New information about Zika may become available before it can be included in this fact sheet. Please contact a MotherToBaby Service for additional information that may be available.
In every pregnancy a woman starts out with a 3-5% chance of having a baby with a birth defect. This is called her background risk. This sheet talks about whether exposure to the Zika virus may increase the risk for birth defects over that background risk. This information should not take the place of medical care and advice from your health care provider.
What is Zika? How do people get it?
Zika is a virus that is usually spread by infected mosquitoes. Not all mosquitoes carry the Zika virus and not every person bitten by an infected mosquito will get Zika. People who have the highest risk of getting Zika virus are those who live in or travel to areas with active Zika transmission.
Other ways people become infected with Zika include sexual contact with an infected partner (vaginal, anal or oral sex, or sharing of sex toys), from an infected pregnant woman to her fetus, and through blood transfusions with infected blood. Blood donations in the U.S. are screened for Zika virus. There is no evidence that Zika is spread through saliva or by coughing or sneezing.
What are the symptoms of Zika virus?
Four out of 5 people who are infected with the Zika virus do not have symptoms. Those who do develop symptoms usually have a mild flu-like illness with fever, rash, headache, joint and/or muscle pain and conjunctivitis (“pink eye”). Symptoms can begin 3-7 days after being infected and can last for several days to a week.
Can Zika virus affect my pregnancy?
Yes. If a woman is infected with Zika during pregnancy, there is a chance the virus will pass to the developing baby. If this happens, it can increase the risk of microcephaly (small head and brain) and other severe brain defects. It may also cause eye defects, hearing loss, seizures, and problems with the joints and limb movement. This pattern of birth defects caused by Zika infection in pregnancy is called “congenital Zika syndrome.” Zika infection in pregnancy might also affect the baby’s growth or increase the chance of miscarriage or stillbirth. Sometimes, a baby can be born with no apparent effects from Zika infection, but can later have slowed head and brain growth as a result of the infection (called postnatal microcephaly).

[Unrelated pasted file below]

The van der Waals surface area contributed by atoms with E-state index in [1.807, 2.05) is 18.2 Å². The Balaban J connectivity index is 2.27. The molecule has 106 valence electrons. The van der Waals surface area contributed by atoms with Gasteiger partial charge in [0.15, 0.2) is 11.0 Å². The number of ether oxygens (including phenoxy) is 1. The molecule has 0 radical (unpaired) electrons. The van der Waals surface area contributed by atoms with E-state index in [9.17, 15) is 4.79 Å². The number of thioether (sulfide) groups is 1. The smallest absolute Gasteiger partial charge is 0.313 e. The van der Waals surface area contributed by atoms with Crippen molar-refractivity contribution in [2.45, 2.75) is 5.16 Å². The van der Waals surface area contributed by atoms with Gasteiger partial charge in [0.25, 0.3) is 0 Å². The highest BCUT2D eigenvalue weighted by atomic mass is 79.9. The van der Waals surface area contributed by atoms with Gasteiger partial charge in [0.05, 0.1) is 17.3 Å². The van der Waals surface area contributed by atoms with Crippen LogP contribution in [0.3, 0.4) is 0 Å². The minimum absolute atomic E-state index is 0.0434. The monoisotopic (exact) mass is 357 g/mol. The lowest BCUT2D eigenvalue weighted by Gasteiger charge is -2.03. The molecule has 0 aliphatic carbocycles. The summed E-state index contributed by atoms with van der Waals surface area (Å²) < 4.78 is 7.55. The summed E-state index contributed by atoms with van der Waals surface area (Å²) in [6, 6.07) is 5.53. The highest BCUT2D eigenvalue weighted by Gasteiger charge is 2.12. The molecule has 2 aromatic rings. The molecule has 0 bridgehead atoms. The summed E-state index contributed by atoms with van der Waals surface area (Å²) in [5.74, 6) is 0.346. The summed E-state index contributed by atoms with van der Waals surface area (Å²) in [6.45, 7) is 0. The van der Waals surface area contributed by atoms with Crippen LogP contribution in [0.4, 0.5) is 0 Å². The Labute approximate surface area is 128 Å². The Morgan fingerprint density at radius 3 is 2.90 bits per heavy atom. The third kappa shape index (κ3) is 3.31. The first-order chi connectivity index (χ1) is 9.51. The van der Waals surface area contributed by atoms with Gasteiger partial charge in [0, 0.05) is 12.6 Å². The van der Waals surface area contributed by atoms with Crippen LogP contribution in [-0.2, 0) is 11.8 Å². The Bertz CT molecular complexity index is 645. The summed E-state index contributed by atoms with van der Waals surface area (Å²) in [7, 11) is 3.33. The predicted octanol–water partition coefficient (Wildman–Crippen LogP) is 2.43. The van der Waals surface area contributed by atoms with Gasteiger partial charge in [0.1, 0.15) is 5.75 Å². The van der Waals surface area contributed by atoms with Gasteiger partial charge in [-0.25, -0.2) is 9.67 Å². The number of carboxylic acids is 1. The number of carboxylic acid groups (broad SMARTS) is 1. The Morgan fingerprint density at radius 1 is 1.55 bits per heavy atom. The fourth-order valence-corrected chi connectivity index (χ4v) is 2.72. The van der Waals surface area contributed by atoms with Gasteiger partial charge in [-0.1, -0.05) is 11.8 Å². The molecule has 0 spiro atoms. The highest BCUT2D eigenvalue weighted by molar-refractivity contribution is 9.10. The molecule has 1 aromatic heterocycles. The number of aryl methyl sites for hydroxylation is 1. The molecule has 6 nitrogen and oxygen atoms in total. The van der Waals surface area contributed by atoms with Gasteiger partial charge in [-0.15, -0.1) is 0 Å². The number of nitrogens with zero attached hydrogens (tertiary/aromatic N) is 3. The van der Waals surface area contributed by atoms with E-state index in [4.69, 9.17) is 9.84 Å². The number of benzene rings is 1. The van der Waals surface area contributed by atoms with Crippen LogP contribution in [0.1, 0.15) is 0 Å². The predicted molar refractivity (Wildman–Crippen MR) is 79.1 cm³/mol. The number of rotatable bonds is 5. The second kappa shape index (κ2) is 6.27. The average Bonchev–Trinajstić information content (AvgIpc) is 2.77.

Researchers are still working to find out how likely it is that a baby exposed to Zika in pregnancy will have congenital Zika syndrome, or if it makes a difference when in the pregnancy the mother becomes infected. Based on limited research, it is possible that infection early in pregnancy could be a greater risk to the baby than infection in later pregnancy. But Zika is still considered a risk at any time during pregnancy.
Are there other health problems that having Zika virus can cause?
Yes. People who have been infected with Zika virus have a small increased risk for developing Guillain-Barré syndrome (GBS). GBS is a rare condition affecting a person’s nervous system, leading to weakness or causing the person to not be able to move certain parts of their body (paralysis). Symptoms of GBS can last a few weeks to several months. Most people who develop GBS completely recover, but some can have permanent nerve damage.
How is Zika treated?
A person with Zika can treat the symptoms, such as fever, headache, joint pain, pink eye, and any other symptoms that might develop. There is no cure, medication or vaccine for Zika. Even if an infected person treats their symptoms, they can still pass the virus to others through sex or to a developing baby in pregnancy.